For me, at least, that’s left me feeling rather uninterested in the game’s storyline. I’ve had a nagging feeling in the back of my mind that Heavensward was never really meant to be the game’s first expansion. With a lot of Heavensward seemingly having been somewhat rushed (from new classes to content design), I’ve wondered if the team was pressured in some way to get out an expansion far sooner than they were ready to, and so they took what was meant to be a transitional story at the end of A Realm Reborn leading into the Stormblood storyline (which more or less picks up all the threads left dangling at the end of ARR’s 2.3 story) and did their best to turn it into a full expansion (with middling results at best).

ffxiv_09282016_141255

With Heavensward’s overall relevance to the story of Final Fantasy XIV coming down to the footnote of Nidhogg’s eyes, that nagging feeling has more or less been cemented, and because of it, I’m not particularly excited about the story going into Stormblood. I found the Dragonsong War to be pretty engaging (and much better told than most of ARR’s MSQ), and since I’m a sucker for “the hero but evil” tropes, I was additionally pretty invested in the Warriors of Darkness story thread, too, especially since they were seemingly set up to be a focal point of the Ascian/Primal portions of the story, which is the other leg of the story I’ve generally been following with interest.

While I’m excited for Stormblood for a host of other reasons, and overjoyed that we’re getting to go to Othard and Doma far earlier than I imagined we would, I think Heavensward’s Main Scenario was ultimately just not put together well. The narrative elements have been scattered, with long segments spent on what amount to detours and footnotes, and I think the story has had the wind taken out of its sails. Had the many disparate threads been brought together in a more satisfying way before Heavensward’s conclusion, I think that could have been avoided. But in the long term, it feels like the scenario writers haven’t quite learned all of the lessons they should have learned from A Realm Reborn’s scenario, even if they’ve made some progress at least on the gameplay elements of the MSQ.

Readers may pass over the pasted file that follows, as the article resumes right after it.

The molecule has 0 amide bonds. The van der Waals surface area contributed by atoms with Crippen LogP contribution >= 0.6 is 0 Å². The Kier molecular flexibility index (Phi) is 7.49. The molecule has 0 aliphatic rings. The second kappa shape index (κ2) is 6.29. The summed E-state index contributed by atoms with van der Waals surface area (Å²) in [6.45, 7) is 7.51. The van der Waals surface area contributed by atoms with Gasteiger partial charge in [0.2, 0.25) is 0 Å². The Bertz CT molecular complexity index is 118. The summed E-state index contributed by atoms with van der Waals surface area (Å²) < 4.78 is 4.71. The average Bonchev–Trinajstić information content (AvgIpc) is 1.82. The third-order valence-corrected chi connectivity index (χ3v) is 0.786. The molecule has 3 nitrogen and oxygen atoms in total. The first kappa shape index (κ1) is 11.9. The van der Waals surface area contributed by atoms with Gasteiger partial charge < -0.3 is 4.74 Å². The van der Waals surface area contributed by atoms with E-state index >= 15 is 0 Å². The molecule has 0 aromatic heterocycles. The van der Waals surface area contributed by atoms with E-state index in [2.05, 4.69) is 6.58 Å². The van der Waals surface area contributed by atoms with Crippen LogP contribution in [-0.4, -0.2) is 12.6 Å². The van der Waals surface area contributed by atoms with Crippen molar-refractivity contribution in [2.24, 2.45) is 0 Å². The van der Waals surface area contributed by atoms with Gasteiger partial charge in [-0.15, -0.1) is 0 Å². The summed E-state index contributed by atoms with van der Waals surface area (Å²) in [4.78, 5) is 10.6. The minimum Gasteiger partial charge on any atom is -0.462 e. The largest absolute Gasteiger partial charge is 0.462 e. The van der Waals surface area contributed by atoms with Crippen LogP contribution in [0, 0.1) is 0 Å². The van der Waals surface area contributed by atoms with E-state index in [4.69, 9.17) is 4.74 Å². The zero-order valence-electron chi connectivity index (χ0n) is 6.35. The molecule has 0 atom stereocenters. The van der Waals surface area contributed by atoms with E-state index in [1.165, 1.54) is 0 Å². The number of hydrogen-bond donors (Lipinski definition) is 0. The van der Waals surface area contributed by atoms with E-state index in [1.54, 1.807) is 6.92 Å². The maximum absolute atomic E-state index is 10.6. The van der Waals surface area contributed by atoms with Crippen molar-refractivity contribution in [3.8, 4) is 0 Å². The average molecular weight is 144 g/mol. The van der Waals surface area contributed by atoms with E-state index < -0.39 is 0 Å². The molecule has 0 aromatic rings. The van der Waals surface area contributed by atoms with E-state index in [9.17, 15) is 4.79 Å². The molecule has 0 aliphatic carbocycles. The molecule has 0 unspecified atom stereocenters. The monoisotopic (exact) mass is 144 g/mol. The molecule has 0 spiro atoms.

ffxiv_09282016_140806

I hope by the end of Stormblood I can look back on Heavensward’s story and think of it as more than just a footnote, but with all the loose ends tied up, I can’t think of any non-contrived way for that to even happen. Thankfully, I’m excited to be going to Doma for far more than the Main Scenario, but I do think presently that the MSQ, which should be one of the game’s strongest points, isn’t shaping up to be all that it could be.

Advertisements

0 comments on “Heavensward Retrospective: The Main Scenario

Leave a Reply

Fill in your details below or click an icon to log in:

WordPress.com Logo

You are commenting using your WordPress.com account. Log Out / Change )

Twitter picture

You are commenting using your Twitter account. Log Out / Change )

Facebook photo

You are commenting using your Facebook account. Log Out / Change )

Google+ photo

You are commenting using your Google+ account. Log Out / Change )

Connecting to %s

%d bloggers like this: